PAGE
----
I believe the only way the NCAA and the universities will change their tune is if it effects their bottom line. I think the fans need to lead some kind of nationwide symbolic boycott of merchandise or even ticket sales. The players need to strike in some way as well. This sort of thing will never happen but I would love to see someone take a stand...
Would be some trending hashtag on social media in favor of O'Bannon like...#GO'BANNON
the players are DYING to commit to the schools, they DREAM of that day, and further dream about playing for the school they committ to. They are happy beyond anything you or I will ever experience when they beat their rival or make an awesome highlight play.
You can favor compensation for players and still acknolwedge that in fact, a players life on campus is pretty good.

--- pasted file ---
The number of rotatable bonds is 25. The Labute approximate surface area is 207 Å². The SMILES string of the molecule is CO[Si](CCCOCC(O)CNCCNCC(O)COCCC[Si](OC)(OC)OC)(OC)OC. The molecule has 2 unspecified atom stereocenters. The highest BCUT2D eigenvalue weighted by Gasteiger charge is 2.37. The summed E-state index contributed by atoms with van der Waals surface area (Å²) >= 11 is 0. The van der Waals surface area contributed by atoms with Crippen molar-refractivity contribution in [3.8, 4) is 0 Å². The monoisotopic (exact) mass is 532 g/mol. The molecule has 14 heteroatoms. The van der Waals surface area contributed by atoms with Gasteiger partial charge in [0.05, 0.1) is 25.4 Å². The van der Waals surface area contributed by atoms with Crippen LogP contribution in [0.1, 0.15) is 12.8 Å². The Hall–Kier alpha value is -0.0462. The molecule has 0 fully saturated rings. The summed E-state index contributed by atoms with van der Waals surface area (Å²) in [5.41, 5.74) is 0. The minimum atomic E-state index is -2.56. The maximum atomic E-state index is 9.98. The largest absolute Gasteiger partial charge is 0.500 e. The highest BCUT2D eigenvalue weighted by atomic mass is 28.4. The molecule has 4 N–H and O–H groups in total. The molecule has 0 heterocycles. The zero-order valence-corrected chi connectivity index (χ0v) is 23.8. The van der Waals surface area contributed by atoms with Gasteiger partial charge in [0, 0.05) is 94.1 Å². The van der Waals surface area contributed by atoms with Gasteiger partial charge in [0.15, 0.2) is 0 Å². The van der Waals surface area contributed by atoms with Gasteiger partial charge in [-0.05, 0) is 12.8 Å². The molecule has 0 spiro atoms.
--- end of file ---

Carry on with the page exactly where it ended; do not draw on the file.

to have their cake and eat it too, as it looks like the federal court will soon rule.
was meant to convey. Its silly that anyone would feel sorry in any way whatsoever for a college athlete, but that does not mean that they aren't entitled to receive more compensation (though my personal opinion is that this is due only to guys that sell jerseys and games, but that's another debate)
misread your last sentence.
Based on the info I have heard is that if you are an ex Michigan football player with a completed degree, no matter how bullshit it was, you are not struggling to find lucrative work. The Michigan Football Network takes care of their own.
I think the image of the ex-jock broke with nothing to show for his 5 years of service on the Mich football team is the rare exception and not the rule. These guys get set up in pretty sweet gigs.